Be with the people of Philippines

Being offline for months has its good and bad parts, but I had to carve some time to advocate for the people of Philippines. I recently started to learn and work in the area of emergency relief and disaster management, and seeing first hand the devastation of sudden onset disaster is an out of this world experience.

Disasters becoming more frequent since the turn of the 21st century,will challenge governments and different spheres of the civil society to work closely in taking a more prominent role in the prevention of a disaster’s adverse outcomes. Now, confronted with Typhoon Haiyan,  which struck the eastern Philippine coast, we learn of the many downfalls of emergency preparedness, but we also learn about worldwide mobilization and compassion.

The people of Philippines are in desperate need of our help. Organizations on the ground report about 10,000 casualties and about 10 million people internally displaced. There is a critical need of emergency aid including basic needs like food, shelter, water and hygiene kits.

Here is a short list of organizations on the ground which work tireless on providing that emergency relief, consider donating or socializing on different social network sites the work these NGO’s do on the ground. Your support is invaluable:

  • Red Cross Society – the Red Cross is at the forefront of the the disaster management, providing life saving logistical support, human power and providing emergency health services
  • World Food Programme – the largest humanitarian agency that works to fight hunger worldwide. WFP already has dispatched a convoy of high energy biscuits for the typhoon survivors.
  • Doctors without Borders – MSF will focus initially on Leyte Province, the area first hit as the typhoon came ashore, and where many medical facilities have been destroyed or damaged.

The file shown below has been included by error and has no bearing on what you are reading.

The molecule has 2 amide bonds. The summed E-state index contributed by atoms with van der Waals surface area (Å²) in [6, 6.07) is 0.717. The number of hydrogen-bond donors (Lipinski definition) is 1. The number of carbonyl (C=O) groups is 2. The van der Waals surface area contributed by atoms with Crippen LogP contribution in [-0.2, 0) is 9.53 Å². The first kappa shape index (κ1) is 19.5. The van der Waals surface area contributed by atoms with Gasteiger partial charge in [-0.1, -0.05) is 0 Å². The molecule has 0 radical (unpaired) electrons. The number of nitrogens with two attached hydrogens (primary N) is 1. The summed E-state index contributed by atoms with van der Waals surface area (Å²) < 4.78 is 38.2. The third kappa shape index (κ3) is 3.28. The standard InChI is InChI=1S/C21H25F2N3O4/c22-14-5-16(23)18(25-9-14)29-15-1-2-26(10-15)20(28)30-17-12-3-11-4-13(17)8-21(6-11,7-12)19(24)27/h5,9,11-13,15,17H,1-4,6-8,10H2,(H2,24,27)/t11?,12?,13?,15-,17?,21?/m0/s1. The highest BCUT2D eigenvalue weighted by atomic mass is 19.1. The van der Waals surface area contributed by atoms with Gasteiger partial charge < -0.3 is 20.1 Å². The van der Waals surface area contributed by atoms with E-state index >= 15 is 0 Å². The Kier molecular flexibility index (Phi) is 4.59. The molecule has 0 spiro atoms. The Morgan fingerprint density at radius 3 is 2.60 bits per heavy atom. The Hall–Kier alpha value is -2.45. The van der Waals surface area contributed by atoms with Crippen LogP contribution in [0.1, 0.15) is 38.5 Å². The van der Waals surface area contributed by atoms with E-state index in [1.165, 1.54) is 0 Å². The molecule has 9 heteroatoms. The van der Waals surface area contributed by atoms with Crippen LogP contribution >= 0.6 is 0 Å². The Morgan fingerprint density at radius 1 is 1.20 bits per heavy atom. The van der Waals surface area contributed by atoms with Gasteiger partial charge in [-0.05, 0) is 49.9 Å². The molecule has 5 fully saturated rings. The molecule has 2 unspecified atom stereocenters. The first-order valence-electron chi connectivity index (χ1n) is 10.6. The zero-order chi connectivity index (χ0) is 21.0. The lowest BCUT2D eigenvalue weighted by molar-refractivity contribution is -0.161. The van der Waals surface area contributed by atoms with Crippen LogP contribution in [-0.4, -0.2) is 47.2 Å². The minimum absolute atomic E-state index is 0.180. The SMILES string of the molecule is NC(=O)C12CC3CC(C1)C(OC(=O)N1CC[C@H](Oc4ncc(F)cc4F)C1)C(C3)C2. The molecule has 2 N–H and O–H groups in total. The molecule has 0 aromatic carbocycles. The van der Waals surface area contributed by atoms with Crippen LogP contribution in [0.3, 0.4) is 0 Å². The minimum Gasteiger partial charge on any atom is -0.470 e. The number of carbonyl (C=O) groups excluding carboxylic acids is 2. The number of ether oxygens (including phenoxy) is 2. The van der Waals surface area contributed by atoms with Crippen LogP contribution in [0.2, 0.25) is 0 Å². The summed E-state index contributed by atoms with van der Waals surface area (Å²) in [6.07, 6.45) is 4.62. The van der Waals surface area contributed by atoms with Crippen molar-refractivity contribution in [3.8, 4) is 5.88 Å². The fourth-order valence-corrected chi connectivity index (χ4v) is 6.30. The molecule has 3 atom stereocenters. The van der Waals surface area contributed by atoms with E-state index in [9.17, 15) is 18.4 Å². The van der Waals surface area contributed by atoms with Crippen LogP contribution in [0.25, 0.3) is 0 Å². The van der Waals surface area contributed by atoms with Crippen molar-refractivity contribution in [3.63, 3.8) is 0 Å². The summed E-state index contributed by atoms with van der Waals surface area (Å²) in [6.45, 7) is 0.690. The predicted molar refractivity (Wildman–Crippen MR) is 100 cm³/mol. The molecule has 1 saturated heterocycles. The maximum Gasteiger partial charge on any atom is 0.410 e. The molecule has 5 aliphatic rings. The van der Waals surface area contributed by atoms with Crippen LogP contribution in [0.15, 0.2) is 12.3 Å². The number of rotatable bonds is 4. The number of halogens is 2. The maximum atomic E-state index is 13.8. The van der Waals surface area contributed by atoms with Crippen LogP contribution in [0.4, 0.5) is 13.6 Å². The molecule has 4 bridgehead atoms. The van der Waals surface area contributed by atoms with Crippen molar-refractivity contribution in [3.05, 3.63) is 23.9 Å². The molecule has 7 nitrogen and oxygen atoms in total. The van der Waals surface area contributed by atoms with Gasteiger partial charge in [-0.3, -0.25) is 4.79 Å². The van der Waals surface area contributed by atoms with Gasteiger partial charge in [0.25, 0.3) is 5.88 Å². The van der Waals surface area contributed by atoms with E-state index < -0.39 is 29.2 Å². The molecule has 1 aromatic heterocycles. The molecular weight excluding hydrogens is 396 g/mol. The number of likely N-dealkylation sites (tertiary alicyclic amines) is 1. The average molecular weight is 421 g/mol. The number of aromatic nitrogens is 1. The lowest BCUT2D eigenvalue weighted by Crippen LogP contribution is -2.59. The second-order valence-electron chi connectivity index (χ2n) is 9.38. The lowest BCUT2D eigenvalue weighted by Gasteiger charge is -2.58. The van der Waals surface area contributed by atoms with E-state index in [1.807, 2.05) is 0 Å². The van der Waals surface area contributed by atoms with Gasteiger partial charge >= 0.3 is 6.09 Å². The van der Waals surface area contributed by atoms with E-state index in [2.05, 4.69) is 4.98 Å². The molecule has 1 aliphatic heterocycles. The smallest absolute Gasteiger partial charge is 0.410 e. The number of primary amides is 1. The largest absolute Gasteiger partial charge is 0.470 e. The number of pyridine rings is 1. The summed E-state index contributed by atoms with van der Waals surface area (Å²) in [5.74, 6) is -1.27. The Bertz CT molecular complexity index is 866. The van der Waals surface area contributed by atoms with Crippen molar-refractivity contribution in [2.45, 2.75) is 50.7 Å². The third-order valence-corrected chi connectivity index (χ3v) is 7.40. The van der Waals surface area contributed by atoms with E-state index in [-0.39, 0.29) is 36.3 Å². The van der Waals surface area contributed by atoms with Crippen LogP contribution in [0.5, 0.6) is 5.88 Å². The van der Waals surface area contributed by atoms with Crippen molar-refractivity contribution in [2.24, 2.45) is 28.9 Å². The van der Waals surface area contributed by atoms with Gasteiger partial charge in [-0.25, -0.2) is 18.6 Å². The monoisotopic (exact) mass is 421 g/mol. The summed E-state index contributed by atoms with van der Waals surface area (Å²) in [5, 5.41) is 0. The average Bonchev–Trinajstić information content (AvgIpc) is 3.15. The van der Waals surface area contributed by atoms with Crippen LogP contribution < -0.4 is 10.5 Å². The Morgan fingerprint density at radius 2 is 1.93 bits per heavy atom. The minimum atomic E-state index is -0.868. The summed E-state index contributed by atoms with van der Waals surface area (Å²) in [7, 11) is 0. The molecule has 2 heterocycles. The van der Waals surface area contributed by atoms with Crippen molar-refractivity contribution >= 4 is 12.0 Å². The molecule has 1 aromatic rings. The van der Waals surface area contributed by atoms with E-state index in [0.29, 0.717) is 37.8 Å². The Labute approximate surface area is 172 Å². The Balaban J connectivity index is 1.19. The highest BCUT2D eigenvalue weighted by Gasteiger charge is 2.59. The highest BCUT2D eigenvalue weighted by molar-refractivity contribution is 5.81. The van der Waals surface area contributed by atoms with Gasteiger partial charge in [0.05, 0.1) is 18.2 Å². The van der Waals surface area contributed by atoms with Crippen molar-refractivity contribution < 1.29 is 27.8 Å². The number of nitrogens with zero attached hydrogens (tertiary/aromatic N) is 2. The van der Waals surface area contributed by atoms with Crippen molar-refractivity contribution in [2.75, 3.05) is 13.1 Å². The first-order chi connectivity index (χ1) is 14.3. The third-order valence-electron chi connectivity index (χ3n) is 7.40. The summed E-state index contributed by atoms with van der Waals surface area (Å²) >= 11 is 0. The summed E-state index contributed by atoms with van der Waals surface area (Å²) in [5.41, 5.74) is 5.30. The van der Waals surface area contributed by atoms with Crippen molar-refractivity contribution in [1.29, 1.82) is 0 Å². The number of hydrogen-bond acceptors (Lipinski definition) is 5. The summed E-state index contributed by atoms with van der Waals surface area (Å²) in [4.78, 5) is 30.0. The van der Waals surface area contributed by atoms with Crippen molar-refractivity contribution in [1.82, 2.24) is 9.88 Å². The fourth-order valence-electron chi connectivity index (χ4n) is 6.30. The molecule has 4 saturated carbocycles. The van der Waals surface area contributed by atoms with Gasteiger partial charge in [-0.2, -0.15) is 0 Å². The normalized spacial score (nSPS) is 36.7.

• UNICEF – your monetary donation will be directly used to provide basic supplies, food, shelter and water to those children affected by the typhoon.

These are just a very short example of world-class humanitarian agencies that are currently fighting for the people of Philippines, I could add many more agencies like MercyCorps, World Vision, Catholic Disaster Relief, Caritas, Samaritans Purse just to name a few.

Hopefully, this list will inspire you to be pro-active in the face of disasters and extend your kindness to those affected by them!

Read, Write, Get a Job

I was fresh out of school, with 0 desire to look for a job or even worry about this little aspect of my life. Weeks later, when I got the excitement of graduation out of my system, I  was lucky enough to land an internship with a sub-agency of UNITAR.   It was during my time there when I realized that my college education was insufficient and unreliable. Two years later, here are some personal notes:

  • READ  – the more I dive into international development and humanitarian aid issues, the more I realize that reading is essential. Knowledge is power, and if you don’t know where to start, check-out my first blog post here.
  • Write – I soon realized that I had limited vocabulary in international affairs, my writing habits were tailored for more academic purposes.  Hence, the blog. A way for me to write without sounding boring and completely detached from real events.